MC10 Banks $10M, Wends Its Way Into Digital Health, Consumer Tech
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how to cash in on emerging trends in home monitoring, personal analytics, mobile health, and biosensors. The big challenge for the startup, as I see it, is that it has new technology to sell to generally risk-averse companies; and it has a huge array of possible applications to pursue, including some really transformative long-range stuff, so it has to focus on the right areas at the right times.
To that end, Icke says, “You have to stay focused to really deliver on the things you’re working on.” He adds that MC10 is something like 80 to 90 percent focused on its current projects for customers. “Ten percent of our time, at the management level, we entertain longer-term growth initiatives.” That could mean government grants, or working with academic research groups on far-out projects. (Incidentally, co-founder Rogers and his collaborators published an intriguing paper this year on dissolvable, “transient” electronics.)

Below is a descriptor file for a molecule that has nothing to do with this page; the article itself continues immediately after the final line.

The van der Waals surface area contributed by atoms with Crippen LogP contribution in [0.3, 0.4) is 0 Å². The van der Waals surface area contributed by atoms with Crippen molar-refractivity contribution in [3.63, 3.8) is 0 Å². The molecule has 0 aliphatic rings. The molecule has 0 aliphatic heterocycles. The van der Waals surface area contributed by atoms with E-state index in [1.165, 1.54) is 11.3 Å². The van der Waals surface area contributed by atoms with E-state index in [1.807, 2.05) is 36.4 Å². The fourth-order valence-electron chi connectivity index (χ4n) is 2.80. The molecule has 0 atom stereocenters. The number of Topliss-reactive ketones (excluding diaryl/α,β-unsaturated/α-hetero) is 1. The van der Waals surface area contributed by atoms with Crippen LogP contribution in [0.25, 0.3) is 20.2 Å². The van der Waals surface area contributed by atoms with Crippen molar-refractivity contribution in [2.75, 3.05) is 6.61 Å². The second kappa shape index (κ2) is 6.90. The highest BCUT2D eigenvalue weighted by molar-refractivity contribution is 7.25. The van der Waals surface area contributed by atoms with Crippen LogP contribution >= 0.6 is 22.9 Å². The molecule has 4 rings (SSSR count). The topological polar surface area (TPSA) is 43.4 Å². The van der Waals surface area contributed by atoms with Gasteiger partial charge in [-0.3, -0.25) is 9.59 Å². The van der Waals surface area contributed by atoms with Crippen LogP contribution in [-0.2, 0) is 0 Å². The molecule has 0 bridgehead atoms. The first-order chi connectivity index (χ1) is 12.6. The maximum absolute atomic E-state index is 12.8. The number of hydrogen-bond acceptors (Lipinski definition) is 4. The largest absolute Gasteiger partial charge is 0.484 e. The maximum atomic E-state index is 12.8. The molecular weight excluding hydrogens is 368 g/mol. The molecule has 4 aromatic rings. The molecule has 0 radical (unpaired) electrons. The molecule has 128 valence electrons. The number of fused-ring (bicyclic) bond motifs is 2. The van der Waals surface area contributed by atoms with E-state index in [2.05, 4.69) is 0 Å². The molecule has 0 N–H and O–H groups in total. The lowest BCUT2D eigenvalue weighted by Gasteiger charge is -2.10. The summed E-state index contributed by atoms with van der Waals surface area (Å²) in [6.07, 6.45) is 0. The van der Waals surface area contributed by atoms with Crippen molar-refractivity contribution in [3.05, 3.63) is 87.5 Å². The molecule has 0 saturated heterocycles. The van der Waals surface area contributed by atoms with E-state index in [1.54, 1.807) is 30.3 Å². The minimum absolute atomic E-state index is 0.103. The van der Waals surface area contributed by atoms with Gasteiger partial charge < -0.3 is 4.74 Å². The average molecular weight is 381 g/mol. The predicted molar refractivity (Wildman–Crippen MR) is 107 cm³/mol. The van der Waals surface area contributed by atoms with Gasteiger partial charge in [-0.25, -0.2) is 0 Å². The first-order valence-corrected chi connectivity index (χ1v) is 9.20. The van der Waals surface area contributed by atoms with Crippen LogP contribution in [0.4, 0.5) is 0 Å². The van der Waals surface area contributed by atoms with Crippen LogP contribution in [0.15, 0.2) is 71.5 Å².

I asked Icke which companies that have come before he would consider role models for MC10’s growth. He named Gore, the materials company; Corning, the glass firm; and chipmaker Qualcomm, for its strategy in fabless semiconductors and broad tech-industry reach.
For now, MC10 is pushing 30 employees and is about to move into a larger office space in town. The company is gearing up to do product concept demos—which will include various biostamp applications—at the International CES expo in Las Vegas next month. So there’s plenty of device testing going on at headquarters (see lab photo). But the magnitude of the longer-term business challenge is not lost on Icke.